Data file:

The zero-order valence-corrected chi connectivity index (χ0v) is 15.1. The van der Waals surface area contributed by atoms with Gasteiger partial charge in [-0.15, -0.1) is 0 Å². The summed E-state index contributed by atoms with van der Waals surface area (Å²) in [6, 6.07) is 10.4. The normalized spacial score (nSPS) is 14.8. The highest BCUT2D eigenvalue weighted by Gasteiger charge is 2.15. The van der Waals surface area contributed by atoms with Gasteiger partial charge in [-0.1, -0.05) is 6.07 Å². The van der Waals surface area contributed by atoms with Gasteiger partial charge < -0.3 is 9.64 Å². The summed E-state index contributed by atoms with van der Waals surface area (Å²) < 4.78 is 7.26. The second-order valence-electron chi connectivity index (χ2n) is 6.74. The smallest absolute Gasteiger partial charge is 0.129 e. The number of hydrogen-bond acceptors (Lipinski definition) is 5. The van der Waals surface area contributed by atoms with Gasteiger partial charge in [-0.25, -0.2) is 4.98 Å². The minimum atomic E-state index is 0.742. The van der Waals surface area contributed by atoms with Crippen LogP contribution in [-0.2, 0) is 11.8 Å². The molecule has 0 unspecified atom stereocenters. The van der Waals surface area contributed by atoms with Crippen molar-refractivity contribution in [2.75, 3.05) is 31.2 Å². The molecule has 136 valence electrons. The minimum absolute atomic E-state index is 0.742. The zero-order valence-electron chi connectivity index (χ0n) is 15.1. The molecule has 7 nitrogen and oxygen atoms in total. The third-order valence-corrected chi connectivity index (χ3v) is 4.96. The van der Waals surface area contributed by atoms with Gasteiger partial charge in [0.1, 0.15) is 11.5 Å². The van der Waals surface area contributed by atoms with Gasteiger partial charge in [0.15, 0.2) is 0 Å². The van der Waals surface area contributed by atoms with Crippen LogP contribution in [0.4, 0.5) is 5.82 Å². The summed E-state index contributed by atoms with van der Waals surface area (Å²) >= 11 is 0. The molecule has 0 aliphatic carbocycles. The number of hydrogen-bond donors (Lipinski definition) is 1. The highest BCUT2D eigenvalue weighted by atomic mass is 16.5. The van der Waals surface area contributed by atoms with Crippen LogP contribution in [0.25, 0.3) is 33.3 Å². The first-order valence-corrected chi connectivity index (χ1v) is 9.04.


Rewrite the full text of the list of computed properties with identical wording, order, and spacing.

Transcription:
The zero-order valence-corrected chi connectivity index (χ0v) is 15.1. The van der Waals surface area contributed by atoms with Gasteiger partial charge in [-0.15, -0.1) is 0 Å². The summed E-state index contributed by atoms with van der Waals surface area (Å²) in [6, 6.07) is 10.4. The normalized spacial score (nSPS) is 14.8. The highest BCUT2D eigenvalue weighted by Gasteiger charge is 2.15. The van der Waals surface area contributed by atoms with Gasteiger partial charge in [-0.1, -0.05) is 6.07 Å². The van der Waals surface area contributed by atoms with Gasteiger partial charge < -0.3 is 9.64 Å². The summed E-state index contributed by atoms with van der Waals surface area (Å²) < 4.78 is 7.26. The second-order valence-electron chi connectivity index (χ2n) is 6.74. The smallest absolute Gasteiger partial charge is 0.129 e. The number of hydrogen-bond acceptors (Lipinski definition) is 5. The van der Waals surface area contributed by atoms with Gasteiger partial charge in [-0.25, -0.2) is 4.98 Å². The minimum atomic E-state index is 0.742. The van der Waals surface area contributed by atoms with Crippen LogP contribution in [-0.2, 0) is 11.8 Å². The molecule has 0 unspecified atom stereocenters. The van der Waals surface area contributed by atoms with Crippen molar-refractivity contribution in [2.75, 3.05) is 31.2 Å². The molecule has 136 valence electrons. The minimum absolute atomic E-state index is 0.742. The zero-order valence-electron chi connectivity index (χ0n) is 15.1. The molecule has 7 nitrogen and oxygen atoms in total. The third-order valence-corrected chi connectivity index (χ3v) is 4.96. The van der Waals surface area contributed by atoms with Gasteiger partial charge in [0.1, 0.15) is 11.5 Å². The van der Waals surface area contributed by atoms with Gasteiger partial charge in [0.15, 0.2) is 0 Å². The van der Waals surface area contributed by atoms with Crippen LogP contribution in [0.4, 0.5) is 5.82 Å². The summed E-state index contributed by atoms with van der Waals surface area (Å²) >= 11 is 0. The molecule has 0 aliphatic carbocycles. The number of hydrogen-bond donors (Lipinski definition) is 1. The highest BCUT2D eigenvalue weighted by atomic mass is 16.5. The van der Waals surface area contributed by atoms with Crippen LogP contribution in [0.25, 0.3) is 33.3 Å². The first-order valence-corrected chi connectivity index (χ1v) is 9.04.